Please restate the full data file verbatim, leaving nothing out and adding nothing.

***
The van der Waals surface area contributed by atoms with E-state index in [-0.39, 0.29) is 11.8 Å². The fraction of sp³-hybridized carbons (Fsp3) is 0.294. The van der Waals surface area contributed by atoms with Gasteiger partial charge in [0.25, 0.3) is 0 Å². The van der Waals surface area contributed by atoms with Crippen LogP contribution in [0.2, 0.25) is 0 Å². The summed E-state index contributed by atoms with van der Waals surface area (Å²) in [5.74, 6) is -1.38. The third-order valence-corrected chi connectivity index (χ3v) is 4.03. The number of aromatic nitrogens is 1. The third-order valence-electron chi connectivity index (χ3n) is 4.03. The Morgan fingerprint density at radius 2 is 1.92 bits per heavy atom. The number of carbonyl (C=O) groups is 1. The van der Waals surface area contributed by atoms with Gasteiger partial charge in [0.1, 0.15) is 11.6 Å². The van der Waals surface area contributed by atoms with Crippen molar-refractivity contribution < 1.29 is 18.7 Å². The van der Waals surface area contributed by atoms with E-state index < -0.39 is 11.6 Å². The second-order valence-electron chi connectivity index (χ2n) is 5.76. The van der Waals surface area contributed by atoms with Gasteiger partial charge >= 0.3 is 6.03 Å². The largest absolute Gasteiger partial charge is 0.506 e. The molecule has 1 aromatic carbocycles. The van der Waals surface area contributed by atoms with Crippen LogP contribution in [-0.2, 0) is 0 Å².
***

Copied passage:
The van der Waals surface area contributed by atoms with E-state index in [-0.39, 0.29) is 11.8 Å². The fraction of sp³-hybridized carbons (Fsp3) is 0.294. The van der Waals surface area contributed by atoms with Gasteiger partial charge in [0.25, 0.3) is 0 Å². The van der Waals surface area contributed by atoms with Crippen LogP contribution in [0.2, 0.25) is 0 Å². The summed E-state index contributed by atoms with van der Waals surface area (Å²) in [5.74, 6) is -1.38. The third-order valence-corrected chi connectivity index (χ3v) is 4.03. The number of aromatic nitrogens is 1. The third-order valence-electron chi connectivity index (χ3n) is 4.03. The Morgan fingerprint density at radius 2 is 1.92 bits per heavy atom. The number of carbonyl (C=O) groups is 1. The van der Waals surface area contributed by atoms with Gasteiger partial charge in [0.1, 0.15) is 11.6 Å². The van der Waals surface area contributed by atoms with Crippen molar-refractivity contribution < 1.29 is 18.7 Å². The van der Waals surface area contributed by atoms with E-state index < -0.39 is 11.6 Å². The second-order valence-electron chi connectivity index (χ2n) is 5.76. The van der Waals surface area contributed by atoms with Gasteiger partial charge >= 0.3 is 6.03 Å². The largest absolute Gasteiger partial charge is 0.506 e. The molecule has 1 aromatic carbocycles. The van der Waals surface area contributed by atoms with Crippen LogP contribution in [-0.2, 0) is 0 Å².